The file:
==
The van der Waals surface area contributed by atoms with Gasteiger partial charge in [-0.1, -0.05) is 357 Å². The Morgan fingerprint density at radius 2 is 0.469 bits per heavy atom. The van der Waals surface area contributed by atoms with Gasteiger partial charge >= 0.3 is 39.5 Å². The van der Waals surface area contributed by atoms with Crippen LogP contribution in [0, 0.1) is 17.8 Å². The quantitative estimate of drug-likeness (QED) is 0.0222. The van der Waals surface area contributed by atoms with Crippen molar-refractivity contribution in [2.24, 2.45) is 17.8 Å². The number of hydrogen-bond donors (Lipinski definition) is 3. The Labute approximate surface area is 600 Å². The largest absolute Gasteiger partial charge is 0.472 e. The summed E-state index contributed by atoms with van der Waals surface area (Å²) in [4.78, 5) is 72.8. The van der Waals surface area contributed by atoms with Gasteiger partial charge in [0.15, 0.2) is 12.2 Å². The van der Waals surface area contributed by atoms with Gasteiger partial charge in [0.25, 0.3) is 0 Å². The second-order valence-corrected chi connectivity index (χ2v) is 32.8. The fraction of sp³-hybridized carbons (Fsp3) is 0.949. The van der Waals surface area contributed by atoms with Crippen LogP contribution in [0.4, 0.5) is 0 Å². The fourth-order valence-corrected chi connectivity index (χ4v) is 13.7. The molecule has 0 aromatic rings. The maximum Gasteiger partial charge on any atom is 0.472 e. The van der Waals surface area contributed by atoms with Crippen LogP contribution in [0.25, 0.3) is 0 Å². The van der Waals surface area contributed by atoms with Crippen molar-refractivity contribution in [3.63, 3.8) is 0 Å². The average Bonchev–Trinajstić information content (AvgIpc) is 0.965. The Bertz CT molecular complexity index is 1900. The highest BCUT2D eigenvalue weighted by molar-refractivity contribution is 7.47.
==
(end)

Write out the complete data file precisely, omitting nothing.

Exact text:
The van der Waals surface area contributed by atoms with Gasteiger partial charge in [-0.1, -0.05) is 357 Å². The Morgan fingerprint density at radius 2 is 0.469 bits per heavy atom. The van der Waals surface area contributed by atoms with Gasteiger partial charge >= 0.3 is 39.5 Å². The van der Waals surface area contributed by atoms with Crippen LogP contribution in [0, 0.1) is 17.8 Å². The quantitative estimate of drug-likeness (QED) is 0.0222. The van der Waals surface area contributed by atoms with Crippen molar-refractivity contribution in [2.24, 2.45) is 17.8 Å². The number of hydrogen-bond donors (Lipinski definition) is 3. The Labute approximate surface area is 600 Å². The largest absolute Gasteiger partial charge is 0.472 e. The summed E-state index contributed by atoms with van der Waals surface area (Å²) in [4.78, 5) is 72.8. The van der Waals surface area contributed by atoms with Gasteiger partial charge in [0.15, 0.2) is 12.2 Å². The van der Waals surface area contributed by atoms with Gasteiger partial charge in [0.25, 0.3) is 0 Å². The second-order valence-corrected chi connectivity index (χ2v) is 32.8. The fraction of sp³-hybridized carbons (Fsp3) is 0.949. The van der Waals surface area contributed by atoms with Crippen LogP contribution in [0.4, 0.5) is 0 Å². The fourth-order valence-corrected chi connectivity index (χ4v) is 13.7. The molecule has 0 aromatic rings. The maximum Gasteiger partial charge on any atom is 0.472 e. The van der Waals surface area contributed by atoms with Crippen LogP contribution in [0.25, 0.3) is 0 Å². The van der Waals surface area contributed by atoms with Crippen molar-refractivity contribution in [3.63, 3.8) is 0 Å². The average Bonchev–Trinajstić information content (AvgIpc) is 0.965. The Bertz CT molecular complexity index is 1900. The highest BCUT2D eigenvalue weighted by molar-refractivity contribution is 7.47.